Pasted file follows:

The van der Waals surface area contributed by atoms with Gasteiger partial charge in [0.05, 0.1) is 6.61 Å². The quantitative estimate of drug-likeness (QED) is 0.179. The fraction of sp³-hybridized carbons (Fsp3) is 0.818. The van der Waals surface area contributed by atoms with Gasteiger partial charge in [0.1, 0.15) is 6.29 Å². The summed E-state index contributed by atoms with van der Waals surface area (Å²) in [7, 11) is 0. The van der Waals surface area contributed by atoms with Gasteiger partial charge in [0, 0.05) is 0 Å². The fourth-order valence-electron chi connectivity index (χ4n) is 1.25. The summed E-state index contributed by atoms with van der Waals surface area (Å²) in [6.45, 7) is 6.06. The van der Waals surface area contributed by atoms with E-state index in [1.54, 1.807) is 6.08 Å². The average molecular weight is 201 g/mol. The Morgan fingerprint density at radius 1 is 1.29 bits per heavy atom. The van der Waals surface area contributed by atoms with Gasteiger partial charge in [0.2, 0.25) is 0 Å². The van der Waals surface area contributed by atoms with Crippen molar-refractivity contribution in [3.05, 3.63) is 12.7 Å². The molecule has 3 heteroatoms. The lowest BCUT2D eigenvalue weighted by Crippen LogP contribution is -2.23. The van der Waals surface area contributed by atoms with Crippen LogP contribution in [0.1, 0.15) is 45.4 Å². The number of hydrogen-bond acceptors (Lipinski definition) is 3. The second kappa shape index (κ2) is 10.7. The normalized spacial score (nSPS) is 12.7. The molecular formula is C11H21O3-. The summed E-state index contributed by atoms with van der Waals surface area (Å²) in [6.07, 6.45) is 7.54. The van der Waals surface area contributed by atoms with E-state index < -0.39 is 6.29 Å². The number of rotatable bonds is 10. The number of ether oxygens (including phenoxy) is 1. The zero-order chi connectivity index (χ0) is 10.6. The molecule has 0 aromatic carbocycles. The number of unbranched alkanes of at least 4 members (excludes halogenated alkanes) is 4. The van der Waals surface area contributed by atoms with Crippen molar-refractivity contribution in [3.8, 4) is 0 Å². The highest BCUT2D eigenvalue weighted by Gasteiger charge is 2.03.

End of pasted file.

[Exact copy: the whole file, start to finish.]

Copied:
The van der Waals surface area contributed by atoms with Gasteiger partial charge in [0.05, 0.1) is 6.61 Å². The quantitative estimate of drug-likeness (QED) is 0.179. The fraction of sp³-hybridized carbons (Fsp3) is 0.818. The van der Waals surface area contributed by atoms with Gasteiger partial charge in [0.1, 0.15) is 6.29 Å². The summed E-state index contributed by atoms with van der Waals surface area (Å²) in [7, 11) is 0. The van der Waals surface area contributed by atoms with Gasteiger partial charge in [0, 0.05) is 0 Å². The fourth-order valence-electron chi connectivity index (χ4n) is 1.25. The summed E-state index contributed by atoms with van der Waals surface area (Å²) in [6.45, 7) is 6.06. The van der Waals surface area contributed by atoms with E-state index in [1.54, 1.807) is 6.08 Å². The average molecular weight is 201 g/mol. The Morgan fingerprint density at radius 1 is 1.29 bits per heavy atom. The van der Waals surface area contributed by atoms with Gasteiger partial charge in [0.2, 0.25) is 0 Å². The van der Waals surface area contributed by atoms with Crippen molar-refractivity contribution in [3.05, 3.63) is 12.7 Å². The molecule has 3 heteroatoms. The lowest BCUT2D eigenvalue weighted by Crippen LogP contribution is -2.23. The van der Waals surface area contributed by atoms with Crippen LogP contribution in [0.1, 0.15) is 45.4 Å². The number of hydrogen-bond acceptors (Lipinski definition) is 3. The second kappa shape index (κ2) is 10.7. The normalized spacial score (nSPS) is 12.7. The molecular formula is C11H21O3-. The summed E-state index contributed by atoms with van der Waals surface area (Å²) in [6.07, 6.45) is 7.54. The van der Waals surface area contributed by atoms with E-state index < -0.39 is 6.29 Å². The number of rotatable bonds is 10. The number of ether oxygens (including phenoxy) is 1. The zero-order chi connectivity index (χ0) is 10.6. The molecule has 0 aromatic carbocycles. The number of unbranched alkanes of at least 4 members (excludes halogenated alkanes) is 4. The van der Waals surface area contributed by atoms with Crippen molar-refractivity contribution in [3.8, 4) is 0 Å². The highest BCUT2D eigenvalue weighted by Gasteiger charge is 2.03.